Was the Bank of Canada’s decision not to hike its policy rate in the first announcement of this year a surprise? Not at all, according to Canadian Imperial Bank of Commerce (CIBC) deputy chief economist Benjamin Tal (pictured top), who said that the statement represented little more than a “huge PR exercise.”
Many economists had anticipated that the Bank would react to the threat posed by inflation, currently at a 30-year high in Canada, with a hike from the rock-bottom 0.25% that the benchmark rate has remained at throughout the COVID-19 pandemic.
However, speaking with Canadian Mortgage Professional, Tal said that it made little difference economically to wait until March to raise that rate, with the Bank’s decision to hold steady reflecting the ongoing complication of the Omicron wave.
“It’s nothing to do with economics. Whether or not they move in January or March – the debate is much ado about nothing, because economically speaking it doesn’t make much of a difference,” he said.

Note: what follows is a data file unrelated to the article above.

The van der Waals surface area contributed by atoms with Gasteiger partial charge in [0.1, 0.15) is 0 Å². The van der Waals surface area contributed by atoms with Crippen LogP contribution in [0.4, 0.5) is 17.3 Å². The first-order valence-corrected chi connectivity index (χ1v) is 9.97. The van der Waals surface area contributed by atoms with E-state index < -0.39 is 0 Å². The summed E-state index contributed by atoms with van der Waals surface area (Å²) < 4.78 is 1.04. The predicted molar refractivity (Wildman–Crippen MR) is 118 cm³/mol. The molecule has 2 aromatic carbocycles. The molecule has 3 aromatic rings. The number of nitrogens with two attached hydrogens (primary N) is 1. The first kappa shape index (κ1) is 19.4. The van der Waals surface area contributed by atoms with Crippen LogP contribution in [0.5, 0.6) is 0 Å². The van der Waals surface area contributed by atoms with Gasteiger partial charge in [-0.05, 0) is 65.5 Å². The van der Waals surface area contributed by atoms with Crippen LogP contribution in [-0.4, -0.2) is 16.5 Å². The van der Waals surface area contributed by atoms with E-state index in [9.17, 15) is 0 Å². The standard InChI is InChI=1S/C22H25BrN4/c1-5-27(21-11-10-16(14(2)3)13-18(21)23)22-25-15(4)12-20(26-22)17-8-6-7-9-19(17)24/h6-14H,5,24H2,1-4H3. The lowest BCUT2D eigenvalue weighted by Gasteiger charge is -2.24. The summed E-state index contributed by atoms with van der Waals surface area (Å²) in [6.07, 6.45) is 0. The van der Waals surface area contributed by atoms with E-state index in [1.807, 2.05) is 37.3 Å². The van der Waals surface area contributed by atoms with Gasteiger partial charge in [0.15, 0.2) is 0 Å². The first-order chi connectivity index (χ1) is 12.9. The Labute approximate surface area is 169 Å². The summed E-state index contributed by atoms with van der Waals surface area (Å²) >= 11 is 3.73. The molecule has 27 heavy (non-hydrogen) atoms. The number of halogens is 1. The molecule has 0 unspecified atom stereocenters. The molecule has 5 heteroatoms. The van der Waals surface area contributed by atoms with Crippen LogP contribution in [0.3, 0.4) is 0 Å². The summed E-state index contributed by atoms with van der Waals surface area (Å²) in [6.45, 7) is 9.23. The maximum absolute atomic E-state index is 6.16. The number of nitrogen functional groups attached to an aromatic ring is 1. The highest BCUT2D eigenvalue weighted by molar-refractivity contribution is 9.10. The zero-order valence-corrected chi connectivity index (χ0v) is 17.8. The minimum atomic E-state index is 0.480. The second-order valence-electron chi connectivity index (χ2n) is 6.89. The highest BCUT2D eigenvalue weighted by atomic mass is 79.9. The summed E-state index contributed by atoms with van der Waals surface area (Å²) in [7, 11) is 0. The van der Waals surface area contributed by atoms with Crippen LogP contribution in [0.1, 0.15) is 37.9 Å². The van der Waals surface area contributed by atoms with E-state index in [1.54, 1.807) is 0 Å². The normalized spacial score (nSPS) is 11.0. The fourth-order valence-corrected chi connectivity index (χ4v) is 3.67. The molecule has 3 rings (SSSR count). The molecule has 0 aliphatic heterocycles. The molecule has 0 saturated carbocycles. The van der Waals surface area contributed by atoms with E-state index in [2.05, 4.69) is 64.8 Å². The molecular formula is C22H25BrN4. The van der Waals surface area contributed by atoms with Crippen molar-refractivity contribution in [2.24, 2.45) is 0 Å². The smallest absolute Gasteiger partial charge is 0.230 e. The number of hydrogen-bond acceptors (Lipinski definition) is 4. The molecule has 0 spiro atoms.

“Really, it’s a PR story. On the one hand, you have inflation, and you don’t want to be seen as being behind the curve, so you want to raise interest rates. At the same time, do you really want to raise interest rates in the middle of a pandemic?”
With the economy likely to lose 100,000 jobs in January, and as small businesses continue to feel the brunt of restrictions because of the pandemic, Tal said that the Bank had effectively signalled rate hikes were imminent – but opted against imposing them straight away.# SANDI HALPERN # SOLD # LEASED # INTEREST RATES #covid #economy #interestrates